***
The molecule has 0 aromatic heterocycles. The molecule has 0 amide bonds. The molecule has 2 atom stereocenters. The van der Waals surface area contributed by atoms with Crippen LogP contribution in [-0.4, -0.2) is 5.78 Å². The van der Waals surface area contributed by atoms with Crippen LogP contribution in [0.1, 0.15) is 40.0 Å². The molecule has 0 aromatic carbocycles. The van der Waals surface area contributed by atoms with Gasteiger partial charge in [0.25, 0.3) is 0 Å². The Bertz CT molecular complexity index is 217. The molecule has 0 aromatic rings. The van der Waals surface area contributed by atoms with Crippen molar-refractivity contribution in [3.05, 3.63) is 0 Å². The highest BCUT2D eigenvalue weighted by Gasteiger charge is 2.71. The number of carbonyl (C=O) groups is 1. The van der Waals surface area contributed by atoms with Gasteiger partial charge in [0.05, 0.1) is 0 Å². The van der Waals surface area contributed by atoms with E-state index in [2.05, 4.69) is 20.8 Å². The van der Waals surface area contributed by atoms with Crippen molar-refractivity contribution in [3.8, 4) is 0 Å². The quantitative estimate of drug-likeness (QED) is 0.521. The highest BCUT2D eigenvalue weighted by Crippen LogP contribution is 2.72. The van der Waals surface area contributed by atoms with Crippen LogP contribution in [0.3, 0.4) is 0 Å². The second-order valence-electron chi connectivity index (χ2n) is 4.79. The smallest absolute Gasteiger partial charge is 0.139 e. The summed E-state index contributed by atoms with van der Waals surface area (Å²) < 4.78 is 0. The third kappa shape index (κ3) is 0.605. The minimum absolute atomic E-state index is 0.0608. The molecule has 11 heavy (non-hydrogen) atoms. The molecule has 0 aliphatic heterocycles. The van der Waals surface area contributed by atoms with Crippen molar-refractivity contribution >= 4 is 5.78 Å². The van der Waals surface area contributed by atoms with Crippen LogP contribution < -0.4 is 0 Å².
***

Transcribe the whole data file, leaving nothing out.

The molecule has 0 aromatic heterocycles. The molecule has 0 amide bonds. The molecule has 2 atom stereocenters. The van der Waals surface area contributed by atoms with Crippen LogP contribution in [-0.4, -0.2) is 5.78 Å². The van der Waals surface area contributed by atoms with Crippen LogP contribution in [0.1, 0.15) is 40.0 Å². The molecule has 0 aromatic carbocycles. The van der Waals surface area contributed by atoms with Gasteiger partial charge in [0.25, 0.3) is 0 Å². The Bertz CT molecular complexity index is 217. The molecule has 0 aromatic rings. The van der Waals surface area contributed by atoms with Crippen molar-refractivity contribution in [3.05, 3.63) is 0 Å². The highest BCUT2D eigenvalue weighted by Gasteiger charge is 2.71. The number of carbonyl (C=O) groups is 1. The van der Waals surface area contributed by atoms with Gasteiger partial charge in [0.05, 0.1) is 0 Å². The van der Waals surface area contributed by atoms with E-state index in [2.05, 4.69) is 20.8 Å². The van der Waals surface area contributed by atoms with Crippen molar-refractivity contribution in [3.8, 4) is 0 Å². The quantitative estimate of drug-likeness (QED) is 0.521. The highest BCUT2D eigenvalue weighted by Crippen LogP contribution is 2.72. The van der Waals surface area contributed by atoms with Crippen LogP contribution in [0.3, 0.4) is 0 Å². The second-order valence-electron chi connectivity index (χ2n) is 4.79. The smallest absolute Gasteiger partial charge is 0.139 e. The summed E-state index contributed by atoms with van der Waals surface area (Å²) < 4.78 is 0. The third kappa shape index (κ3) is 0.605. The minimum absolute atomic E-state index is 0.0608. The molecule has 11 heavy (non-hydrogen) atoms. The molecule has 0 aliphatic heterocycles. The van der Waals surface area contributed by atoms with Crippen molar-refractivity contribution >= 4 is 5.78 Å². The van der Waals surface area contributed by atoms with Crippen LogP contribution < -0.4 is 0 Å².